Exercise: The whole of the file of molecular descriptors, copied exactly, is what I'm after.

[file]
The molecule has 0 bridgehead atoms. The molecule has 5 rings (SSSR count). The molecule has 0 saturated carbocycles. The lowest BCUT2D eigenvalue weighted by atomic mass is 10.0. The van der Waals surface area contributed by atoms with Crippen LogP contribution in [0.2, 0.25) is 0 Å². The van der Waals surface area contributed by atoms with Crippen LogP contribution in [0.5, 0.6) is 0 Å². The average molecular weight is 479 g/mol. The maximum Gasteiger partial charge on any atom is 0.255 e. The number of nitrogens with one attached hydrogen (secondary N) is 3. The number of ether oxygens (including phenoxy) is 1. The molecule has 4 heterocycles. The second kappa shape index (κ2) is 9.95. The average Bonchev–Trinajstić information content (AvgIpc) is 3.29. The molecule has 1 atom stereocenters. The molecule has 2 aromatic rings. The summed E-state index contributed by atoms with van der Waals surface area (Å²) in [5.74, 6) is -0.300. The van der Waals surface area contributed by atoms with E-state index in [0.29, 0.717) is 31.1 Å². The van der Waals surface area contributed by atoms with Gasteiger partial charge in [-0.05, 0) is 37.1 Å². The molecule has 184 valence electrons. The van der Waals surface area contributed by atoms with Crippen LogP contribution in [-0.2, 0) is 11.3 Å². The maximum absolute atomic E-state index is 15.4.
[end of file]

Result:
The molecule has 0 bridgehead atoms. The molecule has 5 rings (SSSR count). The molecule has 0 saturated carbocycles. The lowest BCUT2D eigenvalue weighted by atomic mass is 10.0. The van der Waals surface area contributed by atoms with Crippen LogP contribution in [0.2, 0.25) is 0 Å². The van der Waals surface area contributed by atoms with Crippen LogP contribution in [0.5, 0.6) is 0 Å². The average molecular weight is 479 g/mol. The maximum Gasteiger partial charge on any atom is 0.255 e. The number of nitrogens with one attached hydrogen (secondary N) is 3. The number of ether oxygens (including phenoxy) is 1. The molecule has 4 heterocycles. The second kappa shape index (κ2) is 9.95. The average Bonchev–Trinajstić information content (AvgIpc) is 3.29. The molecule has 1 atom stereocenters. The molecule has 2 aromatic rings. The summed E-state index contributed by atoms with van der Waals surface area (Å²) in [5.74, 6) is -0.300. The van der Waals surface area contributed by atoms with E-state index in [0.29, 0.717) is 31.1 Å². The van der Waals surface area contributed by atoms with Gasteiger partial charge in [-0.05, 0) is 37.1 Å². The molecule has 184 valence electrons. The van der Waals surface area contributed by atoms with Crippen LogP contribution in [-0.2, 0) is 11.3 Å². The maximum absolute atomic E-state index is 15.4.